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|Case Number:||Civil Appeal 256 of 2010|
|Parties:||Esther Wairimu Ndung’u, Mary Nyathira Njoroge & Esther Wairimu Ndungu (Suing as next Friend of J N N (Minor) v Attorney General, Commissioner of Police,James Onchari,Pc Abdi Bolo, Pc Jonah Mukungusi, Pc Patrick Nyongesa, Pc Philip Etyang & Pc Mutisya Nzioki|
|Date Delivered:||24 Mar 2017|
|Court:||Court of Appeal at Nairobi|
|Judge(s):||Alnashir Ramazanali Magan Visram, Hannah Magondi Okwengu, Fatuma sichale|
|Citation:||Esther Wairimu Ndung’u & 2 others v Attorney General & 7 others  eKLR|
|Advocates:||Mr. Onyiso Mr. Kihang’a Mwang|
|Case History:||An appeal from the judgment and decree of the High Court of Kenya at Nairobi (Wendoh, J.), dated 30th April, 2010 in H.C. Misc. Cause No.651 of 2005|
|Advocates:||Mr. Onyiso Mr. Kihang’a Mwang|
|History Docket No:||Misc. Cause No.651 of 2005|
|History Judges:||Roseline Pauline Vunoro Wendoh|
|History Advocates:||Both Parties Represented|
|Case Outcome:||Appeal dismissed|
|Disclaimer:||The information contained in the above segment is not part of the judicial opinion delivered by the Court. The metadata has been prepared by Kenya Law as a guide in understanding the subject of the judicial opinion. Kenya Law makes no warranties as to the comprehensiveness or accuracy of the information|
IN THE COURT OF APPEAL
(CORAM: VISRAM, OKWENGU & SICHALE, JJ.A.)
CIVIL APPEAL NO.256 OF 2010
ESTHER WAIRIMU NDUNG’U…….....…...................….1ST APPELLANT
MARY NYATHIRA NJOROGE………….....................…2ND APPELLANT
ESTHER WAIRIMU NDUNGU (SUING AS NEXT FRIEND OF
J N N (MINOR)….............................................................3RD APPELLANT
THE HONOURABLE THE ATTORNEY GENERAL......1ST RESPONDENT
COMMISSIONER OF POLICE…………………….…2ND RESPONDENT
SENIOR SERGEANT JAMES ONCHARI……….......3RD RESPONDENT
PC ABDI BOLO…………………………………...…..4TH RESPONDENT
PC JONAH MUKUNGUSI………………………....…5TH RESPONDENT
PC PATRICK NYONGESA…………………………...6TH RESPONDENT
PC PHILIP ETYANG………………………………….7TH RESPONDENT
PC MUTISYA NZIOKI………………………….….….8TH RESPONDENT
(An appeal from the judgment and decree of the High Court of Kenya at Nairobi (Wendoh, J.), dated 30th April, 2010 in H.C. Misc. Cause No.651 of 2005)
JUDGMENT OF THE COURT
1. This is an appeal from the judgment of the High Court (Wendoh, J.), delivered on 30th April, 2010. The judgment was in regard to a suit lodged by way of originating summons under Section 84 of the Constitution of Kenya, and the Constitution of Kenya (Protection of Fundamental Rights and Freedoms of the Individual) (Practice and Procedure Rules). The suit was brought by Esther Wairimu Ndung’u and Mary Nyathira Njoroge (hereinafter referred to as the 1st and 2nd appellants.)
2. The appellants who were widow and mother respectively, of one Peter Ndung’u Njoroge (hereinafter referred to as the deceased), brought the suit in their capacity as personal representative of the estate of the deceased, and for and on behalf of J N N, the minor son of the deceased. The suit was anchored on the contention that the deceased’s fundamental rights under the Constitution were violated by the Hon. Attorney General, the Commissioner of Police, Snr. Sgt. James Onchari, PC Abdi Bolo, PC Jonah Mukungusi, PC Patrick Nyongesa, PC Philip Etyang and PC Mutisya Nzioki, (the 1st to 8threspondents respectively). The appellants sought determination of several questions concerning how the deceased met his death and whether he met his death as a result of criminal and or negligent conduct of one or more of the police officers at the Mutuini Police Base. Further, determination of whether the deceased’s fundamental rights were violated, and if so, whether general and punitive damages should be awarded.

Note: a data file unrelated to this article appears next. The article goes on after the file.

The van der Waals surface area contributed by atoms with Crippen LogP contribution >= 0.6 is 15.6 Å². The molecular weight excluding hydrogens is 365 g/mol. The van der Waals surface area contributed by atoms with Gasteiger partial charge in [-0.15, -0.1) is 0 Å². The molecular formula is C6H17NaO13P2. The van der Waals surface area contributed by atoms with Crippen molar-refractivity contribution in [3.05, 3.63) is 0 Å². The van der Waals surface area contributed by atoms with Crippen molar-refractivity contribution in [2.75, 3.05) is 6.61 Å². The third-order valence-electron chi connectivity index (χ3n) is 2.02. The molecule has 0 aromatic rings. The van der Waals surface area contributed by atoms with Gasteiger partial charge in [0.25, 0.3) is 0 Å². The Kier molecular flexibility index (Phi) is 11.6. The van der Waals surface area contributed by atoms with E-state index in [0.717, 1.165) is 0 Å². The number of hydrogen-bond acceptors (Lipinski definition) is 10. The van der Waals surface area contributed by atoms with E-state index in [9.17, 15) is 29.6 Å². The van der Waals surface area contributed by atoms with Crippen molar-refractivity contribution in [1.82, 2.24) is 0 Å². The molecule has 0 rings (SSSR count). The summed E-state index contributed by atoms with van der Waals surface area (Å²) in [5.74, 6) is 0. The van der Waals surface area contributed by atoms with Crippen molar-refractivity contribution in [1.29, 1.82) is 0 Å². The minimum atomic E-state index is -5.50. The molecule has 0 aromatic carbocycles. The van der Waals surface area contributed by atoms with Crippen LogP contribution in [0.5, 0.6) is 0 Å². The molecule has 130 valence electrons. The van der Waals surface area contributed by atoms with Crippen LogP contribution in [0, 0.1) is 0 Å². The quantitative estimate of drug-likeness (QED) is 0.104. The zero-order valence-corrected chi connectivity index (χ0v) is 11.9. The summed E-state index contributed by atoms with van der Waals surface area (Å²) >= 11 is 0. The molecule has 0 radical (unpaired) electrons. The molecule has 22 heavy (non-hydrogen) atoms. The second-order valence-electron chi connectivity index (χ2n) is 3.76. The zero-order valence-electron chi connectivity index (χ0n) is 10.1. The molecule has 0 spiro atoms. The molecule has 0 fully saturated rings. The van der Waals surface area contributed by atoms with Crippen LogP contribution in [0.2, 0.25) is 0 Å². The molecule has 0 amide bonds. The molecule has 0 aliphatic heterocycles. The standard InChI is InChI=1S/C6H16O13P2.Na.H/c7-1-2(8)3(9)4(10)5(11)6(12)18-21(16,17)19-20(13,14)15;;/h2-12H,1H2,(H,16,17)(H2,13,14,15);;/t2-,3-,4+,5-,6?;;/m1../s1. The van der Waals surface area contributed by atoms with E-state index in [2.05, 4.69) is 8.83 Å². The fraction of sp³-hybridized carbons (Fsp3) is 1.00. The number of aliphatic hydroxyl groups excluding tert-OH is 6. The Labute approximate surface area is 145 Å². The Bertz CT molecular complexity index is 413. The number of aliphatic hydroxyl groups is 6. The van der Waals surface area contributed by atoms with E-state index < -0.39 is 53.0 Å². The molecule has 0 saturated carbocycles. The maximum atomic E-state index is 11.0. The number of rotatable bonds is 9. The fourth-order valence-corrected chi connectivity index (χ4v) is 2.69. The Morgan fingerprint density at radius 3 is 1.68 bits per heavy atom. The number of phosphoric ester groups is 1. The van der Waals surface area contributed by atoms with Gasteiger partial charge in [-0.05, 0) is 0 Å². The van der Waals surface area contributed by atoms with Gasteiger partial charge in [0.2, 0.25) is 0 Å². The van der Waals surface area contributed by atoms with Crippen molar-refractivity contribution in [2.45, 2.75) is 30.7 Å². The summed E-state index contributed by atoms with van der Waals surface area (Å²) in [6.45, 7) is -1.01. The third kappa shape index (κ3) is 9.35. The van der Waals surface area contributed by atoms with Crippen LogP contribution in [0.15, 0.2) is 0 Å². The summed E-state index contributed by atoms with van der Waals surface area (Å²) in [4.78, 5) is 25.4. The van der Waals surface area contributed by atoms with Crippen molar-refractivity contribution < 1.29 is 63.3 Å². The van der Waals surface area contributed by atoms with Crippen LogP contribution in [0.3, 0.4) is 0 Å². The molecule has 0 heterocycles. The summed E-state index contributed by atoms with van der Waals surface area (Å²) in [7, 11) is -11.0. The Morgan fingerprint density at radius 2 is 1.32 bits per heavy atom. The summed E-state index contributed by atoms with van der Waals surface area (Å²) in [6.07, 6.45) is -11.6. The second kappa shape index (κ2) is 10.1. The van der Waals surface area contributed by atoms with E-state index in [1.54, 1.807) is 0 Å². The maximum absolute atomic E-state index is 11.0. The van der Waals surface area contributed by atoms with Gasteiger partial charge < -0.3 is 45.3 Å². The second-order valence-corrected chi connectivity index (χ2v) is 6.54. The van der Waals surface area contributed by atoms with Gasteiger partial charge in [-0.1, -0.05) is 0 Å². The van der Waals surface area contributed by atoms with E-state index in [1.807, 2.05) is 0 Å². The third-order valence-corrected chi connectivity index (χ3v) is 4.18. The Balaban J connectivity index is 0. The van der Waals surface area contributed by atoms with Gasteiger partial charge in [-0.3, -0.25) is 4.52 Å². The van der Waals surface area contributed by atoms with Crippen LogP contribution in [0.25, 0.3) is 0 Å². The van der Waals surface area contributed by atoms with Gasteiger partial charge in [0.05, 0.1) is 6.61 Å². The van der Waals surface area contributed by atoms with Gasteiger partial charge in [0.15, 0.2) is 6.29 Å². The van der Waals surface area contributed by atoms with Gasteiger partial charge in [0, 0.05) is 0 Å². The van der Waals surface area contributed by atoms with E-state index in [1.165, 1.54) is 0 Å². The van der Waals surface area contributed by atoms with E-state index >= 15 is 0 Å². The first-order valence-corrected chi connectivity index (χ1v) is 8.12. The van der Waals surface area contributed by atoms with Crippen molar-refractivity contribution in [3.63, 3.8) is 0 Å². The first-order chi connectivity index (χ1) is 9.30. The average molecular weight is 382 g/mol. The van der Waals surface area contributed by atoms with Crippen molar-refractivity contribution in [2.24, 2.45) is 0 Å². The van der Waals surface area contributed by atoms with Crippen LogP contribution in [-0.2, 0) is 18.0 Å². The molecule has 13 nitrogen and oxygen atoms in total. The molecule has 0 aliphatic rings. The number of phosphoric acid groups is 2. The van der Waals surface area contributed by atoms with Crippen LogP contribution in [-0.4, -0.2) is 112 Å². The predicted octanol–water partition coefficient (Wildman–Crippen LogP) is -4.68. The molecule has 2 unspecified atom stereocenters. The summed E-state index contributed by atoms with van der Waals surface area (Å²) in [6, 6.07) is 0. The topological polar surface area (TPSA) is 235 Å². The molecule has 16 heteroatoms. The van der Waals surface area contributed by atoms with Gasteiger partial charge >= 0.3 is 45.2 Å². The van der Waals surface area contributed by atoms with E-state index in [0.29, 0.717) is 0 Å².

3. The originating summons was supported by an affidavit sworn by the 1st appellant who swore: that she saw the deceased lastly on the night of 29th January, 1999, at Mutuini Police Station; that the deceased was in good spirits; that the next morning, she found her husband lying face down in the cells in blood-soaked clothes; that she was later informed that the deceased had died as a result of banging himself against the wall; and that a post mortem examination revealed that the deceased suffered blunt trauma and brain oedema. Further, that a subsequent inquest carried out at Kibera Magistrate’s Court resulted in a recommendation for further independent investigations with a view to establishing what role the police officers at Mutuini Police Station could have played in the deceased’s death; that the investigations were taken over by one Chief Inspector Kioi, who merely recommended that the Officer Commanding the Police Post be subjected to internal disciplinary procedure.
4. The appellants maintained that the deceased’s fundamental rights in particular, rights to protection from torture or inhuman treatment and right to life, were violated while he was at the police post, and that as a result of the deceased’s death, his family lost the support of their sole breadwinner. Although served with the necessary documents, neither the Attorney General nor any of the respondents filed any response to the appellants’ claim.
5. The salient parts of the judgment of the High Court was as follows:
“For the Applicants to approach this court for the enforcement of their rights, they must bring themselves within S.84(1). Under that section there are two categories of persons who can come to court to enforce their rights.
1. A person whose rights have been infringed;
2. Another person may move the court on behalf of a person who is detained.